The Moon - Quiz

The Moon - Quiz
The Moon has been theobject of awe and fascination since our humanoid ancestors first looked up into the sky. Here are some questions about the Moon and our links with it. You have three choices to complete each statement about our satellite. You can then check your answers, and also find out a bit more.

Quiz: The Moon

  1. A lunar eclipse occurs when: (A) the Moon is lined up between the Sun and the Earth; (B) when a full Moon is nearest to the Earth; (C) the Earth is directly between the Sun and the Moon

  2. The phase of the Moon that is also known as the second quarter is: (A) half Moon; (B) gibbous Moon; (C) full Moon

  3. We always see the same side of the Moon because the Moon: (A) doesn't turn on its axis; (B) the Sun's gravity pulls strongly on it; (C) takes the same amount of time to orbit as it does to turn once on its axis

  4. The length of a month counted from new Moon to the next new Moon (a synodic month) is: (A) 28.5 days; (B) 29.5 days; (C) 30.5 days

  5. The first image ever seen of the far side of the Moon came from: (A) NASA's Surveyor 1; (B) the Soviet Luna 3; (C) NASA's Ranger 7

  6. The Moon's orbit isn't circular. The point where the Moon is at its closest to the Earth is called: (A) apogee; (B) perigee; (C) aphelion

  7. The dark areas on the face of the Moon (the lunar maria) are: (A) basaltic rock that formed in ancient craters; (B) dried-up beds of ancient seas; (C) areas darkened by impact debris from the Late Heavy Bombardment

  8. The number of Apollo missions that landed people on the Moon was: (A) 2; (B) 4; (C) 6

  9. Neil Armstrong was the first man on the Moon. The last one (so far!) was: (A) Gene Cernan; (B) Harrison Schmitt; (C) David Scott

  10. The name of the Chinese lunar rover was: (A) Chang'e (Moon goddess); (B) Heng-O (mother of heavens); (C) Yutu (jade rabbit)
Answers and notes

1. A lunar eclipse occurs when: (C) the Earth is directly between the Sun and the Moon.
It's the Earth's shadow that we see on the Moon during a lunar eclipse. It can only occur when the Earth is precisely aligned with a full Moon.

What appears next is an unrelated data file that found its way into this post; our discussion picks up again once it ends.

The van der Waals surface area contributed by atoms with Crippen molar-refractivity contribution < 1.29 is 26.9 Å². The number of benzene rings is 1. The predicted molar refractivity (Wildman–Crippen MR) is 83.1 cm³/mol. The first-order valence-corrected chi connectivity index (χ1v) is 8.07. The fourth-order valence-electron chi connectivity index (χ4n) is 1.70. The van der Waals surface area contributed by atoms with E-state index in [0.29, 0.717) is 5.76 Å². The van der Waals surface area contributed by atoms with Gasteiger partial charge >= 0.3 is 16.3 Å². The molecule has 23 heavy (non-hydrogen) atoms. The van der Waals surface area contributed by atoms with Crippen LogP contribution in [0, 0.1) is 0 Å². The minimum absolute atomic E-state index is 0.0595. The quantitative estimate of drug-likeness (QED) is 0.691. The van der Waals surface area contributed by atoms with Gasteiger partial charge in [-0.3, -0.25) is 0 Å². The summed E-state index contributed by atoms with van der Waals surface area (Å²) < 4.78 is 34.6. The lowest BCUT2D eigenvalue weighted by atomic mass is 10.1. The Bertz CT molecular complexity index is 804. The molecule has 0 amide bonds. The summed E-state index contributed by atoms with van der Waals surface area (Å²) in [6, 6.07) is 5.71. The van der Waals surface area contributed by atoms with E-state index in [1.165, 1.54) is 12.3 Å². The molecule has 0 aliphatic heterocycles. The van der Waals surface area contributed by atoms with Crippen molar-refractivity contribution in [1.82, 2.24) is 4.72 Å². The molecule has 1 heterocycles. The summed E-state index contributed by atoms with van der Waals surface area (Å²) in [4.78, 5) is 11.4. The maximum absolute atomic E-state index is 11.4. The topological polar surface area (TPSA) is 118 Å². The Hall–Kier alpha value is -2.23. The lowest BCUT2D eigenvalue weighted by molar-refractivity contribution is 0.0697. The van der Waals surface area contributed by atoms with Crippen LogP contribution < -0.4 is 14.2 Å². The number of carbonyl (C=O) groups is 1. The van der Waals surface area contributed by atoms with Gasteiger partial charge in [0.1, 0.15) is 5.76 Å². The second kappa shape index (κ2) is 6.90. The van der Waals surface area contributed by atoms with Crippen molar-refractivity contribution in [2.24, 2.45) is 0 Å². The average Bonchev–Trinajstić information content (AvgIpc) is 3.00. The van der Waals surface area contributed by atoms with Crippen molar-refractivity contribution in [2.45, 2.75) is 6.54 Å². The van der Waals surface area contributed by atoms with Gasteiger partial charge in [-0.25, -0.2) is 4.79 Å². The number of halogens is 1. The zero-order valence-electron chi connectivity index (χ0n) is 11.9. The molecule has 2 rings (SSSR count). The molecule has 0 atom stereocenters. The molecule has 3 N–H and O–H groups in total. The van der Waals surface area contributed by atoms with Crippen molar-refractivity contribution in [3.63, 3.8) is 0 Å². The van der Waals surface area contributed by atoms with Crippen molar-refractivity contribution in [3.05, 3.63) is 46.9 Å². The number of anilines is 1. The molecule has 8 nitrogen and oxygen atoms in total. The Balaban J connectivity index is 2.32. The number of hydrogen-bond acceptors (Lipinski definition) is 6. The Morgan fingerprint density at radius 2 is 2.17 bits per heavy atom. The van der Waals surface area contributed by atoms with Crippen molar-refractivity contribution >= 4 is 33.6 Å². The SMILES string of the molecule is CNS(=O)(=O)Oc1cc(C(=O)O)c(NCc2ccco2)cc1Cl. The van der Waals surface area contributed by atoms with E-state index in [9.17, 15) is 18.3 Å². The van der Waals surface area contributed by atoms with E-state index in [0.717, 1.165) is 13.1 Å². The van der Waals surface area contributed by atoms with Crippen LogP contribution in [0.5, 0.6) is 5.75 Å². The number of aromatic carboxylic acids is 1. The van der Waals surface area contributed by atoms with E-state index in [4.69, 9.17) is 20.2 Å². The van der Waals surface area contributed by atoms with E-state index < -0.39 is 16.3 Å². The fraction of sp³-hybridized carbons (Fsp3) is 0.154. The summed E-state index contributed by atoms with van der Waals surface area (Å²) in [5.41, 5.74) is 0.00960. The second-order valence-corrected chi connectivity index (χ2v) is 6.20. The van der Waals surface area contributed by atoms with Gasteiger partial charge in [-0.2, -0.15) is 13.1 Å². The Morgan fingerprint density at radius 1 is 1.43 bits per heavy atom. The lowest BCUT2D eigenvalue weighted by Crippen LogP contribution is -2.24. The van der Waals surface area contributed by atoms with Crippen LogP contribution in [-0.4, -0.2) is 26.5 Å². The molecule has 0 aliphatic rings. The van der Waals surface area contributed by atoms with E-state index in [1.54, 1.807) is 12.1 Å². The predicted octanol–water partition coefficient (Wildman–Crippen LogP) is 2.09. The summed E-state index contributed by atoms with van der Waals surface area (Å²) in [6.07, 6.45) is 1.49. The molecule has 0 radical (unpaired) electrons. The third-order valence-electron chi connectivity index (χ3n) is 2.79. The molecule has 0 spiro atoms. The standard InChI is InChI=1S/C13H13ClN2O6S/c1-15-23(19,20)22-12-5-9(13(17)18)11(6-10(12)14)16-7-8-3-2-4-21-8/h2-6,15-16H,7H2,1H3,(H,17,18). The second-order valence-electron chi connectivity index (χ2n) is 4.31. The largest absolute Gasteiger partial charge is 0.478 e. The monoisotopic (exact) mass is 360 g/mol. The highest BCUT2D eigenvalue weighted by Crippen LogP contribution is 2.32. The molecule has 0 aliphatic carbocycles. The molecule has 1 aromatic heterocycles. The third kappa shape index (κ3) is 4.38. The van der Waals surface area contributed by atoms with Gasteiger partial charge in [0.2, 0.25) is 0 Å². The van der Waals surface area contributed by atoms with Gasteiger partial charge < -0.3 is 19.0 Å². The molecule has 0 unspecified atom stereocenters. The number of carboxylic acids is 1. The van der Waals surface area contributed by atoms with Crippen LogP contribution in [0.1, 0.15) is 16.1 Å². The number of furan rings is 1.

2. The phase of the Moon that is also known as the second quarter is: (C) full Moon.
This diagram shows the Moon phases. Follow the diagram from new Moon counterclockwise to half Moon – that is the first quarter Moon. Another quarter circle takes you to the second quarter Moon which is the full Moon.

3. We always see the same side of the Moon because the Moon: (C) takes the same amount of time to orbit as it does to turn once on its axis.
This little animation shows the Moon in motion. The Moon on the left orbits Earth keeping the same side facing Earth. It rotates on its axis once in the time it takes for one orbit. The Moon on the right shows what would happen if it didn't rotate as it orbited. Watch it carefully, and you can see that all parts of the Moon would at some time be visible from somewhere on Earth.

3. The length of a month counted from new Moon to the next new Moon (a synodic month) is: (B) 29.5 days.
The Moon takes 27.5 days to get around the Earth. However as it does this, the Earth is moving. Therefore the Moon needs some extra time to get back to its original position with respect to the Earth and the Sun to complete its cycle of phases.

4. The first image ever seen of the far side of the Moon came from: (B) the Soviet Luna 3.
Here is humanity's first look at the far side of the Moon. The quality isn't great, but it's good enough to show that there isn't much cratering on the far side. That was quite a surprise.

5. The Moon's orbit isn't circular. The point where the Moon is at its closest to the Earth is called: (B) perigee.
Apogee is the most distant point in the lunar orbit. Aphelion is the most distant point in an orbit of the Sun, so it doesn't apply to the Moon.

6. The dark areas on the face of the Moon (the lunar maria) are: (A) basaltic rock that formed in ancient craters.
A heavy bombardment left the giant craters, and later in the Moon's history they were filled with lava which solidified into a dark basaltic rock.

7. The number of Apollo missions that landed people on the Moon is: (C) 6.
Many people aren't aware that there were so many manned missions to the surface of the Moon. There were six successful ones: Apollo 11, 12, 14, 15, 16 and 17. Apollo 13 made it into lunar space, but had suffered an explosion that left them barely able to make it home alive.

8. Neil Armstrong was the first man on the Moon. The last one (so far!) was: (A) Gene Cernan.
Cernan was the Commander of Apollo 17. Harrison Schmitt was on the Moon with Cernan, but Cernan followed him into the lunar module.

10. The name of the Chinese lunar rover was: (C) Yutu (jade rabbit).
Chang'e is Chinese Lunar Exploration Program. Jade Rabbit's visit to the Moon was the first soft landing on the Moon in four decades. The program had a big following in China (and elsewhere), but technical problems left the mission incomplete. Provided with a Twitter account, Yutu's final tweet was “Good night, planet Earth. Good night, humanity.”

How did you do?
Did you get the answers right? If not, would you do better next time from what you've learned? Click on “Join the discussion” to comment, see what other people say, or find out what's new.



You Should Also Read:
The Sun the Moon the Calendar
Blood Moons and Lunar Tetrads
What Is a Supermoon

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